I thought they were going to head to the cow sculptures, but they walked right out into the open area…. I’m not sure what sort of shot they were working on.

I sort of wanted to sit in my car and watch them work – I like watching fashion shoots – but I had things to do… so off I went.

What I learned this week, December 16, 2011 (short film and video edition)

I knew these two brothers, Lance and Dan Hubp, in high school, in Panama

While I’m posting short films… most of y’all have seen this one before – it’s a little film a friend of Nick and Lee did a few years ago. That’s Lee driving, and the kids’ Mustang. Of course the key to the whole thing is the subtle acting ability of the “Gas Station Attendant.”

When you are camping indoors, be careful about the bears.

Yes, of course, this is from Ghost World

I have been a fan of Lana del Rey for a long time. Here’s her new video.

Under a Trinity River Bridge

(click to enlarge)

I drove down to this little roadside observation park on the Oak Cliff side of the river to take pictures of the new Calatrava Bridge that is nearing completion. I couldn’t resist a little stroll in the river bottoms and took this 3-shot HDR image of the underside of the Commerce Street Bridge. It is amazing how quickly polite society and organized civilization disappears in places like this. 


I was walking through downtown on my way to take pictures of a giant naked man when I walked across Akard street. Peering down the canyon between edifice walls of glittering glass I spotted an ancient little machine shaking on its set of steel rails. The sign under its cyclops eye of a light said “Matilda.” It was an M-Line trolley car I have not ridden yet. So I detoured and climbed on board right before it took off for its route down McKinney and around uptown.

Matilda was built in 1925 in Melbourne, Australia, for the Melbourne & Metropolitan Tramways Board. It operated in Australia for sixty years until it was purchased for use in Dallas. It still ran great and only needed cosmetic modifications (it looks like these were new paint and added air conditioning).

It’s a long car, with an unusual configuration. It is divided up into three sections, with longitudinal red velvet benches on each end, and ordinary wooden seats in the center. It’s a beautiful streetcar with a gorgeous interior. Matilda runs a lot smoother than the older (by only a few years), shorter car, Rosie, I rode a couple of weeks ago.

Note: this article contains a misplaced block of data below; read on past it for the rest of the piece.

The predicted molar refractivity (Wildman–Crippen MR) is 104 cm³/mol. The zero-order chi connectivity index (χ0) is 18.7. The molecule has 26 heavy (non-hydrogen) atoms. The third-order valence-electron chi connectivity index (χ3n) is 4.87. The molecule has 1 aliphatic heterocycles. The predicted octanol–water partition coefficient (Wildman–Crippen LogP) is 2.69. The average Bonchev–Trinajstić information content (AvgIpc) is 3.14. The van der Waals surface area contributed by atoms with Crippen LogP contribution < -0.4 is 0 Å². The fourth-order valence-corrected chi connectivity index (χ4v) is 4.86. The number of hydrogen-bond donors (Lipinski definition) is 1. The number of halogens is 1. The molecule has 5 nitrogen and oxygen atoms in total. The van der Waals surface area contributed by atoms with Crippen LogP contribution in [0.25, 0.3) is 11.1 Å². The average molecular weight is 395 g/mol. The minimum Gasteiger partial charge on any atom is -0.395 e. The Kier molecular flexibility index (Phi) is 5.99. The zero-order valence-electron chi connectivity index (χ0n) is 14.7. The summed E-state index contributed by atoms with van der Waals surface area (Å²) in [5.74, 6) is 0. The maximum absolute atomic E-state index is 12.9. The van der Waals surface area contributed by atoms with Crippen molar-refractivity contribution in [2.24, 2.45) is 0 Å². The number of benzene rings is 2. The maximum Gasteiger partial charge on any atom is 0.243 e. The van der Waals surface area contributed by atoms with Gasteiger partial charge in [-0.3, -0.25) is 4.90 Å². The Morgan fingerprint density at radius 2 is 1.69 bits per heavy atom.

It was bitter cold outside and very few people were out and about. A couple of commuters were on the car, plus a mother and her five sons. Yes, five boys – the oldest looked about twelve. They were good kids… but… man! Five! The youngest was a toddler and he had that devilish smile. Whenever they looked away from him he would take off running down the aisle.

When we reached the end of the line I was talking to the boys about the turntable under construction (it is almost finished) when one of the boys said, “You know we’re going to have a sister,” and pointed to their mom.

Man… five boys and a girl. I don’t know if I could do that.

The M Line Trolley in Dallas

Dallas M Line Trolley

Car 636, “Petunia” coming back the other way. I’ll have to get down there and ride that one soon.


One of my favorite short stories of all time is John Updike’s A&P. If I could do anything – I wish I could write like this:

Text of A&P

Go ahead – read it now. It’s not very long – it won’t take up much time.

I read this story in college. For a chemist, I took a lot of literature classes. Most of them were honors level courses – and looking back, I didn’t get much out of them. They were very intellectual and were interested in ferreting out symbolism and deconstructing the text… and now, decades later, I realize they completely missed the point of what we were reading. My fiction writing classes were worse than useless; they set my writing ability back so far I’m only now, in my fifties, beginning to unlearn the false dreck violently stuffed into my young head.

After having exhausted my allotted supply of honors courses, I tacked on an ordinary English class – The Art of the Short Story. Basically, we cranked through a textbook that contained one hundred classic stories and wrote three papers or so a week. Our instructor was intimidated by the classroom setting so we met in a bar, talking about literature while we drank cheap yellow 3.2 beer from schooners, listening to each other’s conversation, and watching rivulets of condensation run down the thick glass.

This was a revelation. There was none of the vicious oneupmanship of the honors classes or the viscous boredom of the scholarship. It was true, lively banter where everyone was able to bring a different point of view along with some fresh ideas.